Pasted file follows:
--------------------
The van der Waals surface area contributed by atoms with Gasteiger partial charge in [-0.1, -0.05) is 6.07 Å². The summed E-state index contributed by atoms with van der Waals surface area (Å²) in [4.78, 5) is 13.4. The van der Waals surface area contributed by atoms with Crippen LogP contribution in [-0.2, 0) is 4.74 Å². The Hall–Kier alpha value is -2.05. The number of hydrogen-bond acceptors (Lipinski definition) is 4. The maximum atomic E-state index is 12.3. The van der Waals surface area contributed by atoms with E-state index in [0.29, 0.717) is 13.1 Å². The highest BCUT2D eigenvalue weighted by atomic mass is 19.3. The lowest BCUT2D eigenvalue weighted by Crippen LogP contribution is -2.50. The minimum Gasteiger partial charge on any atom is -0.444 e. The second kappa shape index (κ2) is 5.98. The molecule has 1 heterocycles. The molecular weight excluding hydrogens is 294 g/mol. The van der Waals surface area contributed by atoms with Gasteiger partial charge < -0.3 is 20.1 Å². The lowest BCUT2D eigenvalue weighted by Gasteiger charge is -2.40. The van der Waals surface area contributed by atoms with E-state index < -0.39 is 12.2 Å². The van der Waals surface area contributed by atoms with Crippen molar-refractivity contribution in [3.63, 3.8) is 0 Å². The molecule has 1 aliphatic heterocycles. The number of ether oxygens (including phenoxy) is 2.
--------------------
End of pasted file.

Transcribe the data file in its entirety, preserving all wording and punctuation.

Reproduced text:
The van der Waals surface area contributed by atoms with Gasteiger partial charge in [-0.1, -0.05) is 6.07 Å². The summed E-state index contributed by atoms with van der Waals surface area (Å²) in [4.78, 5) is 13.4. The van der Waals surface area contributed by atoms with Crippen LogP contribution in [-0.2, 0) is 4.74 Å². The Hall–Kier alpha value is -2.05. The number of hydrogen-bond acceptors (Lipinski definition) is 4. The maximum atomic E-state index is 12.3. The van der Waals surface area contributed by atoms with E-state index in [0.29, 0.717) is 13.1 Å². The highest BCUT2D eigenvalue weighted by atomic mass is 19.3. The lowest BCUT2D eigenvalue weighted by Crippen LogP contribution is -2.50. The minimum Gasteiger partial charge on any atom is -0.444 e. The second kappa shape index (κ2) is 5.98. The molecule has 1 heterocycles. The molecular weight excluding hydrogens is 294 g/mol. The van der Waals surface area contributed by atoms with Gasteiger partial charge < -0.3 is 20.1 Å². The lowest BCUT2D eigenvalue weighted by Gasteiger charge is -2.40. The van der Waals surface area contributed by atoms with E-state index < -0.39 is 12.2 Å². The van der Waals surface area contributed by atoms with Crippen molar-refractivity contribution in [3.63, 3.8) is 0 Å². The molecule has 1 aliphatic heterocycles. The number of ether oxygens (including phenoxy) is 2.